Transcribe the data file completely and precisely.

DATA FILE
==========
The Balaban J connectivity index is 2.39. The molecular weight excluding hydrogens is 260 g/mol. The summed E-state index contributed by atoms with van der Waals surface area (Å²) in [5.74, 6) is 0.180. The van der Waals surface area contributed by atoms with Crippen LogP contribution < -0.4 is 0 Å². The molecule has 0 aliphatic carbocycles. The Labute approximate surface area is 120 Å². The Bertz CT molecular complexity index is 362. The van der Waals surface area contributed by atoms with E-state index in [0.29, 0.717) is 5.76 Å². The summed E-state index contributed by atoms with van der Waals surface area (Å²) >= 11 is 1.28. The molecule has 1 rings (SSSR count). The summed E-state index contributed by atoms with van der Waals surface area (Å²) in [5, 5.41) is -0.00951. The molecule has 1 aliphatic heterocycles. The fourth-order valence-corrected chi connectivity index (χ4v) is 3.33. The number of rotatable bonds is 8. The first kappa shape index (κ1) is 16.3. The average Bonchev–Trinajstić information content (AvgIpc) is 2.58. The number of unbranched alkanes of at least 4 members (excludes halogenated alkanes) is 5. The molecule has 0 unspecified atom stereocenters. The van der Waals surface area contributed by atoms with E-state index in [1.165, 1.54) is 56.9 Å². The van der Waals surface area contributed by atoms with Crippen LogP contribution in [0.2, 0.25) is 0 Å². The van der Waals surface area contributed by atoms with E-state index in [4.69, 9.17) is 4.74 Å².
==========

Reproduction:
The Balaban J connectivity index is 2.39. The molecular weight excluding hydrogens is 260 g/mol. The summed E-state index contributed by atoms with van der Waals surface area (Å²) in [5.74, 6) is 0.180. The van der Waals surface area contributed by atoms with Crippen LogP contribution < -0.4 is 0 Å². The molecule has 0 aliphatic carbocycles. The Labute approximate surface area is 120 Å². The Bertz CT molecular complexity index is 362. The van der Waals surface area contributed by atoms with E-state index in [0.29, 0.717) is 5.76 Å². The summed E-state index contributed by atoms with van der Waals surface area (Å²) >= 11 is 1.28. The molecule has 1 rings (SSSR count). The summed E-state index contributed by atoms with van der Waals surface area (Å²) in [5, 5.41) is -0.00951. The molecule has 1 aliphatic heterocycles. The fourth-order valence-corrected chi connectivity index (χ4v) is 3.33. The number of rotatable bonds is 8. The first kappa shape index (κ1) is 16.3. The average Bonchev–Trinajstić information content (AvgIpc) is 2.58. The number of unbranched alkanes of at least 4 members (excludes halogenated alkanes) is 5. The molecule has 0 unspecified atom stereocenters. The van der Waals surface area contributed by atoms with E-state index in [1.165, 1.54) is 56.9 Å². The van der Waals surface area contributed by atoms with Crippen LogP contribution in [0.2, 0.25) is 0 Å². The van der Waals surface area contributed by atoms with E-state index in [4.69, 9.17) is 4.74 Å².